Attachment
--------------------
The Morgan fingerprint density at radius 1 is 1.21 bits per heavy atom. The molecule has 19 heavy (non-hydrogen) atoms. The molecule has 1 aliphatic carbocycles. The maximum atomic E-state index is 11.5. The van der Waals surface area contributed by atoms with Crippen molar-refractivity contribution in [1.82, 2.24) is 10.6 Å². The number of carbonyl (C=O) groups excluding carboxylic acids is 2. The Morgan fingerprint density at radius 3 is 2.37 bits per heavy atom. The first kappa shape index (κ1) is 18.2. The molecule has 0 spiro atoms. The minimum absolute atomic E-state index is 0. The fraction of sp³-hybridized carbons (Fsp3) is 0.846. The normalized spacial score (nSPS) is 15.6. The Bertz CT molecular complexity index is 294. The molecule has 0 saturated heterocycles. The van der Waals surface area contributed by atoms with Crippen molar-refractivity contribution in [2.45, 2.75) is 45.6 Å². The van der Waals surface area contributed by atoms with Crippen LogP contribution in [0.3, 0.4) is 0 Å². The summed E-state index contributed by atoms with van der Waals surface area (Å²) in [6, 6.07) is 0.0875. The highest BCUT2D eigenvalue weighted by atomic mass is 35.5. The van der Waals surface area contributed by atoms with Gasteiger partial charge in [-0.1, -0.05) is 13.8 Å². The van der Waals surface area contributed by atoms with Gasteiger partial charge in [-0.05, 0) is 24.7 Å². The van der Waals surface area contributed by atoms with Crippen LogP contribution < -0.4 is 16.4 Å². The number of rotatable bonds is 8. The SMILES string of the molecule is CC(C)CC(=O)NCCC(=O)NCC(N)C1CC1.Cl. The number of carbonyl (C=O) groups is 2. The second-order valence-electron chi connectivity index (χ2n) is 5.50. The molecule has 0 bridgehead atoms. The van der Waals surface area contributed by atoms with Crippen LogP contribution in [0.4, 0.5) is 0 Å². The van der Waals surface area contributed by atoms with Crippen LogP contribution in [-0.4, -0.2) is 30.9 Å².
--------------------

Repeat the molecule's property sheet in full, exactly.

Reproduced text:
The Morgan fingerprint density at radius 1 is 1.21 bits per heavy atom. The molecule has 19 heavy (non-hydrogen) atoms. The molecule has 1 aliphatic carbocycles. The maximum atomic E-state index is 11.5. The van der Waals surface area contributed by atoms with Crippen molar-refractivity contribution in [1.82, 2.24) is 10.6 Å². The number of carbonyl (C=O) groups excluding carboxylic acids is 2. The Morgan fingerprint density at radius 3 is 2.37 bits per heavy atom. The first kappa shape index (κ1) is 18.2. The molecule has 0 spiro atoms. The minimum absolute atomic E-state index is 0. The fraction of sp³-hybridized carbons (Fsp3) is 0.846. The normalized spacial score (nSPS) is 15.6. The Bertz CT molecular complexity index is 294. The molecule has 0 saturated heterocycles. The van der Waals surface area contributed by atoms with Crippen molar-refractivity contribution in [2.45, 2.75) is 45.6 Å². The van der Waals surface area contributed by atoms with Crippen LogP contribution in [0.3, 0.4) is 0 Å². The summed E-state index contributed by atoms with van der Waals surface area (Å²) in [6, 6.07) is 0.0875. The highest BCUT2D eigenvalue weighted by atomic mass is 35.5. The van der Waals surface area contributed by atoms with Gasteiger partial charge in [-0.1, -0.05) is 13.8 Å². The van der Waals surface area contributed by atoms with Gasteiger partial charge in [-0.05, 0) is 24.7 Å². The van der Waals surface area contributed by atoms with Crippen LogP contribution < -0.4 is 16.4 Å². The number of rotatable bonds is 8. The SMILES string of the molecule is CC(C)CC(=O)NCCC(=O)NCC(N)C1CC1.Cl. The number of carbonyl (C=O) groups is 2. The second-order valence-electron chi connectivity index (χ2n) is 5.50. The molecule has 0 bridgehead atoms. The van der Waals surface area contributed by atoms with Crippen LogP contribution in [0.4, 0.5) is 0 Å². The van der Waals surface area contributed by atoms with Crippen LogP contribution in [-0.4, -0.2) is 30.9 Å².